Meeting on cost of fishing underway in Barbados
A meeting is currently underway in Barbados to chart the course for a new study on the impacts of rising cost factors of fishing operations. The Caribbean Regional Fisheries Mechanism (CRFM) is convening the two-day meeting which concludes today.
Among the rising cost factors in the industry are labour, fuel, fishing gear, repair and maintenance, and capital.
The expert working group at the Bridgetown meeting includes fisheries experts from CRFM Member States, the CRFM Secretariat, the private sector and the United Nations Food and Agriculture Organisation (FAO), the partner agency for the initiative.
The project consultant, Claudia Stella Beltrán Turriago, an economist, joins the experts in Barbados, as they agree on the best methodology to carry out the study. They will also select beneficiary countries which will be targeted for fieldwork and remote surveys, which will entail surveys of small-scale and industrial fishers, suppliers, traders and exporters.
After the study is completed, a policy brief will be prepared for action by Caribbean leaders. The brief will highlight the major findings and recommendations, including policy options and strategies to increase efficiency, productivity and sustainability of the fisheries and aquaculture sector, while reducing economic risks.
Mr. Milton Haughton, Executive Director of the CRFM, noted that: “This study should help fishers and fishing companies to improve profits and income. It is one of the many initiatives being pursued by the CRFM Member States to improve food security. We hope it will also transform, reposition and improve economic and ecological resilience in the fisheries sector, in response to climate change and in keeping with our commitments under the Caribbean Community Common Fisheries Policy.”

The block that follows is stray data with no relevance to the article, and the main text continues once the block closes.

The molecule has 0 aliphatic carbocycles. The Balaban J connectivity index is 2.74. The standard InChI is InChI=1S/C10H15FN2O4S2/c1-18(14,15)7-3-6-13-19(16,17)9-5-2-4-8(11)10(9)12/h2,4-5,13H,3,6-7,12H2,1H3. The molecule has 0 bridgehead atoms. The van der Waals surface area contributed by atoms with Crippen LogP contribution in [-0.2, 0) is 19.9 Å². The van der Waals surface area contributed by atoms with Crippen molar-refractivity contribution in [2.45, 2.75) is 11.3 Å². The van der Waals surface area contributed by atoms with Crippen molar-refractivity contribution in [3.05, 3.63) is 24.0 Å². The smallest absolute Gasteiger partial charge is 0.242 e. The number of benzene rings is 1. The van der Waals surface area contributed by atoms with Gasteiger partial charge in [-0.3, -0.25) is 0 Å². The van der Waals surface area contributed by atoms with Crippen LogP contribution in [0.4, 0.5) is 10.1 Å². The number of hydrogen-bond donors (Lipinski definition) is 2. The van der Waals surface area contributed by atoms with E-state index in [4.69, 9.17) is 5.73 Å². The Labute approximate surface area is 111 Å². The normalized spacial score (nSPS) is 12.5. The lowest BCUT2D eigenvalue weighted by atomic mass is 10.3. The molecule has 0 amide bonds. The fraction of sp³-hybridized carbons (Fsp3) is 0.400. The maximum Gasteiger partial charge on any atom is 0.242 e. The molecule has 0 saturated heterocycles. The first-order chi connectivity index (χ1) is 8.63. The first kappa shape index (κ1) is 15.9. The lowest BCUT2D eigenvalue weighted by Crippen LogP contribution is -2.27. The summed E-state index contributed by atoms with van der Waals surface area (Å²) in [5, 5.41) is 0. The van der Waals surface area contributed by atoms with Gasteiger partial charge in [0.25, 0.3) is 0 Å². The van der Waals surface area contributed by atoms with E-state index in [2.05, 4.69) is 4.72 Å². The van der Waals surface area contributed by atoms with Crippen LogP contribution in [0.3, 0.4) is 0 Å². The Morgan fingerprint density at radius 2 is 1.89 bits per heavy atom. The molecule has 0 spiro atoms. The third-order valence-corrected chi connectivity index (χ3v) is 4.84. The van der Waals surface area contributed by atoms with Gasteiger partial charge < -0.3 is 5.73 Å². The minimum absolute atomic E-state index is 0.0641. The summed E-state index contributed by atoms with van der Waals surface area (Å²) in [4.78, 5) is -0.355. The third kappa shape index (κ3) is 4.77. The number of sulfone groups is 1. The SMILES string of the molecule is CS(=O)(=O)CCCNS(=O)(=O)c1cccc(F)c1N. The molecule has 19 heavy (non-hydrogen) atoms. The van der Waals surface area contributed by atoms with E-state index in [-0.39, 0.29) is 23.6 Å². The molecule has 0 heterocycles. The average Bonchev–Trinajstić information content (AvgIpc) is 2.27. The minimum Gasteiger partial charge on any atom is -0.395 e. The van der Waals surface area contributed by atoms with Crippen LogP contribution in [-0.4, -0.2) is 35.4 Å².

The beneficiary countries are the 17 states which are members of the Caribbean Regional Fisheries Mechanism, as well as countries covered by a UN/FAO project on the Sustainable Management of Bycatch in Trawl Fishing in Latin America and the Caribbean (the REBYC-II LAC), funded by the Global Environment Facility (GEF).
The Caribbean region is very susceptible to fluctuations in world food prices due to high dependence on imported products. The region’s food security is furthermore threatened by the adverse impacts of climate change and climate variability, which exacerbate droughts and floods in major agriculture producing nations, and which are also affecting the region’s coastal and marine ecosystems, like coral reefs, and our fisheries.
In highlighting the need for the study, the CRFM notes that, “Member States need to guard against future economic shocks, such as spikes in fuel prices and other inputs; reduce economic risks; modernise with a view to improving the efficiency of the region’s fishing fleets; reduce barriers to accessing new markets; and address price fluctuations for commercially important species by promoting and developing value-added products.” (Caribbean Regional Fisheries Mechanism Press Release)